>> of platforms although on various platforms, 3 different encodings
>> of the same character repertoire are in use. Apart from issues
>> such as those we have with '1', 'I', and 'l', which Japanese
>> are aware of as well as we are aware of them, there are no more
>> problems today having a Japanese text entered into a system,
>> transmitted to another, copied to paper from the screen by hand
>> or printed out, and entered again. Otherwise, Japanese information
>> processing would indeed by in a very bad state. The same applies
>> for other areas.
>I'm glad to hear that things are going so well in Japan, but I'm
>told that things are not so nice in other areas.

Different areas are in different stages of developping their information
infrastructure. And I don't demand that we design a scheme so that
we can have HRIs for a script for which email conventions are not
yet reasonably established. It is very clear that having native email
capabilities, and otherwise the capability of exchanging document
contents reliably, is more important that document names and
But what we should be working on is a proposal so that once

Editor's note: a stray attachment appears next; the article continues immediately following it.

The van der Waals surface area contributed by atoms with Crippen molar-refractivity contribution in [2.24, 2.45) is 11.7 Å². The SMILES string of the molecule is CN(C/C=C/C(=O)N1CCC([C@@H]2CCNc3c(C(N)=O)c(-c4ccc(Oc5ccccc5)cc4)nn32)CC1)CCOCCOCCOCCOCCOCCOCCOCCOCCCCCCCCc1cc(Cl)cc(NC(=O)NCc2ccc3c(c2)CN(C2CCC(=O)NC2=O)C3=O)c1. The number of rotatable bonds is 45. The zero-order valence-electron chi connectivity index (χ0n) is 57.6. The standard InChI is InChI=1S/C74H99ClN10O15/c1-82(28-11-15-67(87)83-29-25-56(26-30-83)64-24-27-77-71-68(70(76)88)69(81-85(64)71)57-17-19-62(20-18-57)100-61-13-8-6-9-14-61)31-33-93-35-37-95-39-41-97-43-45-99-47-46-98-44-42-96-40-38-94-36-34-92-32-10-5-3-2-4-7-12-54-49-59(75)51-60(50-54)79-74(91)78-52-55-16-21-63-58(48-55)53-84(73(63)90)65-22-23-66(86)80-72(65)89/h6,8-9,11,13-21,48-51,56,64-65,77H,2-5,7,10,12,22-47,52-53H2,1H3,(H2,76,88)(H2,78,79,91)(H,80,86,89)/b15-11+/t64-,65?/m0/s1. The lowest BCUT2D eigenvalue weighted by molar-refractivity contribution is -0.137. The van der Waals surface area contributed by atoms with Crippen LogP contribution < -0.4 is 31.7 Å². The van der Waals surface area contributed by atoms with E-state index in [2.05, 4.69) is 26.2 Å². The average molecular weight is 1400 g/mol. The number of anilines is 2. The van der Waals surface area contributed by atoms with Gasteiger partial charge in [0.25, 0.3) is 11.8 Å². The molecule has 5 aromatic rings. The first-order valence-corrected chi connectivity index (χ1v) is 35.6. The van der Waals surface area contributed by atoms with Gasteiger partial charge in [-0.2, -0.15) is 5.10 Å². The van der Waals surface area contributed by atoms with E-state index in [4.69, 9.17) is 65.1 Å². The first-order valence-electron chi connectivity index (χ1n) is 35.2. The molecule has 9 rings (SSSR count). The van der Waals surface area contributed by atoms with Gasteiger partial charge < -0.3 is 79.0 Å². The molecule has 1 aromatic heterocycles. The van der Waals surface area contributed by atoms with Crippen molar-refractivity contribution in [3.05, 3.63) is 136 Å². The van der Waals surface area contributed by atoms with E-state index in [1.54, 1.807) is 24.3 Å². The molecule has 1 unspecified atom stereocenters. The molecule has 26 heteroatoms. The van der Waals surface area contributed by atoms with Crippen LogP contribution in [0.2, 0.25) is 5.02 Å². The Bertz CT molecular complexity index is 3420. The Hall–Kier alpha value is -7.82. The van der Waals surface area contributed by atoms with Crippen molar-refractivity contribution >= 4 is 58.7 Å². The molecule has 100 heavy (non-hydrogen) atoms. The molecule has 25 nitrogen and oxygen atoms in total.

conventions for document contents are established (e.g. by
MIME types being defined, or by defining equivalences to the
global ISO 10646, depending on the proposal), this can be extended
without additional work to resource identifiers.

>I agree with that statement.  It's not sufficient to simply say "this
>must be solved by the upper layer".  We must BUILD the upper layers.
>On the other hand, it will be up to Japanese speakers to build upper
>layers (search services that map titles to URLs or URNs) that
>understand Japanese.  I don't see any reason why these can't be built
>now to link Japanese titles to URLs, and modified later to link
>Japanese titles to URNs.

I think it is safe to say that such upper layers shouldn't be designed
and implemented separately for each language or script our country,
but that as much as possible a general solution should be sought for.
I don't request that the US does develop everything for everybody,
Japanese and many others around the world can very well contribute
their share. But as I have said before, I think it is unfair to pretend
that one has a global and abstract solution when in practice it favors
some groups over others, and then just tell them: well, if you want
the same functionality, why not do it yourselves.

>> The many local encodings besides Unicode/ISO 10646 will
>> most probably be a vanishing breed in the future.
>The jury is still out on Unicode.  We've got at least one of almost
>every major computer system here, but I don't know of a single one of
>them that supports Unicode in its current release.  (pre-released
>products don't count)

Please have a look at,
and that site in general. Windows NT, Penpoint, and the Newton definitely
work with Unicode. And there is a Unicode "locale" for IBM AIX, you only
have to care to get and install it.
And the jury on Unicode depends as much on companies implementing